Wanderlust Wine was set up to offer sustainable, quality wine made by small producers with honesty and love. Wanderlust is a word meaning ‘a strong desire to travel’ – we use this in the context of new wines, new regions and new styles to keep exploring the boundaries of the wine world we know.
Harvest to Glass – Sustainable wine
We represent a selection of artisanal producers that are exclusive to us from all over the world. These producers are small, extremely passionate about what they do and all share a commitment to sustainability. From growing the grapes to fermenting the juice and bottling their finished wines, they do things in a way that keeps the vineyards naturally healthy and productive over the long term.
All the wines we sell use organically farmed grapes as a minimum. You can read more about sustainability and the different classifications for wine here.
Our Ethos – Simple, honest and fair
We only source directly from winemakers – there are no middlemen and we don’t demand big discounts on price. We passionately believe that producers should get a fair price for the hard work and commitment they put in, so either we think it’s fantastic wine at a fair price, or we walk away.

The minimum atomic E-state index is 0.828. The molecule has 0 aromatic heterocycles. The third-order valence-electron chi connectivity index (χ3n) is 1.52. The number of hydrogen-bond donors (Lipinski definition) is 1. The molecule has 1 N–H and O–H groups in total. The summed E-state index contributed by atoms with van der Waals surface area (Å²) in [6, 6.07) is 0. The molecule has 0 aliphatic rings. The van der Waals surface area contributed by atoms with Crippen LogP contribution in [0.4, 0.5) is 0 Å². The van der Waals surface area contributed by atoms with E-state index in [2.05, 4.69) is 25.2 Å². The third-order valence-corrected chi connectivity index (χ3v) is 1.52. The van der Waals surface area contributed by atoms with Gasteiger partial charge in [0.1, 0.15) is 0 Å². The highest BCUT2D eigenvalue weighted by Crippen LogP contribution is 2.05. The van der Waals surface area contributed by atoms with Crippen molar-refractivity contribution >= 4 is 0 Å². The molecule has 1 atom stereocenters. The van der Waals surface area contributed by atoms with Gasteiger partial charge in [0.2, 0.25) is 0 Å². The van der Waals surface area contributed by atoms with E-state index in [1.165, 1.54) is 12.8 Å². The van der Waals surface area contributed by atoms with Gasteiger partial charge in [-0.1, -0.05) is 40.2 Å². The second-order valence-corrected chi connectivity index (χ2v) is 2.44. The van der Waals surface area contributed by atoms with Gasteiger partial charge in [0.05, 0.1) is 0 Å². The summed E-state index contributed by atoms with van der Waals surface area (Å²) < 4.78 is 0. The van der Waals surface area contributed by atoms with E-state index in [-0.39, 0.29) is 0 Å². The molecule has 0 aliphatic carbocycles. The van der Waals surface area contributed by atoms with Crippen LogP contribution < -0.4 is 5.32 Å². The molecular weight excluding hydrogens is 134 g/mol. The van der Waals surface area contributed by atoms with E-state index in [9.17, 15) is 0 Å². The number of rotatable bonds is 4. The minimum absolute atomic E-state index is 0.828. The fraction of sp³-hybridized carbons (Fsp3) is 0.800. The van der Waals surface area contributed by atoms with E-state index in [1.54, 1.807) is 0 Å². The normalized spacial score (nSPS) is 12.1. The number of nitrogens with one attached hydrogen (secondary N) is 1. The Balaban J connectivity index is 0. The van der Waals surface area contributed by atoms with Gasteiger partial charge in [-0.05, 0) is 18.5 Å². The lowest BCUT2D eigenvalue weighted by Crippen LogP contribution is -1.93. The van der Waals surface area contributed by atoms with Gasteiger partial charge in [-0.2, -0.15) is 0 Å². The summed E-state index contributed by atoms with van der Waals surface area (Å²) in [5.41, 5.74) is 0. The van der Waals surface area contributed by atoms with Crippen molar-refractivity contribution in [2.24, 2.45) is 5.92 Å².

We believe in connecting you to our winemakers so that you can understand their stories, goals and reasons for making the wines they do. And we invite them to the UK 4 or 5 times a year so you can meet them in person and hear all about it first hand at one of our tastings!
We passionately believe that producers should get a fair price for the hard work and commitment they put in. Unfortunately, it’s all too common for large retailers and merchants to use their position to drive down the price to the absolute minimum with the winemaker in order to maximise their profits.
The wine you drink can touch around 100 people on its way to you but by sourcing it directly, we can trim that down to 70 or even 80 people, so that there’s more in it for you and winemakers. Everyone gets a better deal!
How it all started
Say hello to Richard, our founder. After 10 years in corporate banking, Richard, who is an ex-chef with a degree in Food & Wine Technology, enrolled himself into wine school. Initially meant as an extension of interest and hobby to widen his wine knowledge, he progressed through the levels and along the way discovered that there was something really special about the wine industry – the people, the passion, the dynamics. A month later, the concept of Wanderlust Wine was born – to import wines that you couldn’t buy in the UK from small producers that Richard had discovered on his travels.
Armed with a business plan and a handful of golden producers, Richard got to work sourcing a warehouse and talking to sommeliers about the concept. A few years on from the initial idea, Wanderlust Wine is proud to be working with an exciting portfolio of small producers all making sustainable wine.
Common industry practices that aren’t fair to consumers and producers